4. The foregoing interchange of messages constituted what may be called the first stage of the negotiations ending in the latter part of September, 1914. The original idea of a sale to Union Petroleum Company with a condition of repurchase after the war was then abandoned by Von Stauss and of course the American Corporation, controlled by the Deutsche Bank, dropped it as well.

 5.The next stage began with the suggestion from one Adams, a New York representative of the Deutsche Bank, that Woodman go to Berlin to meet Von Stauss. Von Stauss agreed and Woodman arrived in Berlin October 14, 1914. The Delaware Corporation (Union Petroleum Steamship Company) was then in existence. It had been organized some time before for the purpose of taking title to the vessel, and had been nominated for that purpose by Union Petroleum Company in its telegram outlining the method to be followed upon a transfer. Apparently none of its stock, other than the incorporators' shares, had as yet been issued.

 6. After a number of interviews in Berlin, Von Stauss and Woodman agreed that the vessel should be conveyed to the Delaware Corporation, that the stock of the Delaware Corporation should be issued to Woodman, and that Woodman would take and hold the same in trust for the benefit of the Rumanian Corporation for the period of the war. Woodman was to get $2,000 of the stock and 10 per cent. of the surplus, over 6 per cent., of the profits arising out of the vessel's operations, as compensation for his services. The Deutsche Bank was to finance the transaction, the arrangement being that the bank, through Adams, would advance $598,000 to Woodman against his (Woodman's) receipt and the stock of the Delaware Corporation as collateral, that Woodman would turn the money over to the Delaware Corporation (presumably in payment for his stock), which company in turn would pay it to the Rumanian Corporation as the price of the ship. This agreement was entirely oral, but was complete, definite, and explicit. It was intended that the vessel should engage in carrying cotton from the United States to Germany.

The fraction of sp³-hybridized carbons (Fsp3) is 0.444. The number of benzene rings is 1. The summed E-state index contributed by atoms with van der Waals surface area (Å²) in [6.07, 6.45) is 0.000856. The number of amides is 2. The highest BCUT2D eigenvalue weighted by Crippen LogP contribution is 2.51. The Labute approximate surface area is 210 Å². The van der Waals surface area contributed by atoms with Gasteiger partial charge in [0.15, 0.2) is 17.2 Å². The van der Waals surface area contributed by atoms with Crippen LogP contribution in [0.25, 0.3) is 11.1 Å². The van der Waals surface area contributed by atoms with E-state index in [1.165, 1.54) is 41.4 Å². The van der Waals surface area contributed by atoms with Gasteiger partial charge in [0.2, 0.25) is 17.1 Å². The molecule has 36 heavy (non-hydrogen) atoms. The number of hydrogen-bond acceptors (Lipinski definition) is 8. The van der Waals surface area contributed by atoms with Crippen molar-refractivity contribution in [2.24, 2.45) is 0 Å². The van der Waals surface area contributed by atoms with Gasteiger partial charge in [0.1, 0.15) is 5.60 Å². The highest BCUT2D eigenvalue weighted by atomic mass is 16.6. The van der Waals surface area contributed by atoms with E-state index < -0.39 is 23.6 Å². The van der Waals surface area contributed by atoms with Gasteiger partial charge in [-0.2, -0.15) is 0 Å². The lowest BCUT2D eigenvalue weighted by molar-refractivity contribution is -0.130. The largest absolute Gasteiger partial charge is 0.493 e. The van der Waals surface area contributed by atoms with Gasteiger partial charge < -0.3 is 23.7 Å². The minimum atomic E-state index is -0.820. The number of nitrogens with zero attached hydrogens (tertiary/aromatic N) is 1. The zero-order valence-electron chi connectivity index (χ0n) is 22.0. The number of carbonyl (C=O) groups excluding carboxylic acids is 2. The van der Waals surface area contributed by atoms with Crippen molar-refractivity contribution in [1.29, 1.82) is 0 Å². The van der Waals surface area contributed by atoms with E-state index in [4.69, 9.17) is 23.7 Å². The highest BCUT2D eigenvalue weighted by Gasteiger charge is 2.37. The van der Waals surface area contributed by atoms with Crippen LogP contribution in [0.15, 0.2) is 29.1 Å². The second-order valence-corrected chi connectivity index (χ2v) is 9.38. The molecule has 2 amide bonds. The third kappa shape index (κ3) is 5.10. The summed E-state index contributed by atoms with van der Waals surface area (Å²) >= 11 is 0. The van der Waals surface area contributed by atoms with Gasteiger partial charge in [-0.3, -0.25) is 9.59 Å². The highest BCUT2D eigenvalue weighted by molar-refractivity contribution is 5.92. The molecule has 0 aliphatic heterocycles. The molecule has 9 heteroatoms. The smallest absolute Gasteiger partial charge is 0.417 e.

Comment: I have thus accepted without reservation the testimony of Von Stauss appearing in his answers to the interrogatories, as to what occurred in Berlin, and I have found as a fact that the defendant's agreement of trust as to the stock of the Delaware Corporation was made substantially as alleged in paragraphs 8 and 9 of the plaintiff's amended bill of complaint as amended. Dr. Lehner, one of the managers of the Rumanian Corporation, who assisted Von Stauss with the transaction, but who did not discuss it in detail with Woodman, corroborated Von Stauss to the extent that he remembered a statement by Woodman that $2,000 worth of the stock of the company was "for himself." Von Gwinner, chairman of the board of the Rumanian Corporation, and a managing director of the Deutsche Bank, also corroborated Von Stauss at several points. If nothing beyond a sale of the ship had been contemplated, it would be difficult to suggest a sensible reason for Woodman's trip to Berlin. But above all, it is of the highest significance that Woodman who was in Philadelphia during the hearing of the cause at no time offered himself as witness to contradict any of Von Stauss' statements. Of course his sworn answer is in the case, but his failure to submit to cross examination is not to be overlooked.

 7. During Woodman's stay in Germany, title to the vessel was transferred and provisional registry under the American flag obtained for her, the original intention, however, being not to let her sail until after the financial part of the transaction had been completed in New York. A bill of sale, bearing date October 31, 1914, was duly executed by Dr. Lehner and Dr. Kirschen, two representatives of the Rumanian Corporation duly constituted by it, in accordance with its by-laws, its agents in this behalf, by which the Rumanian Corporation unconditionally sold the vessel to the Delaware Corporation for $600,000.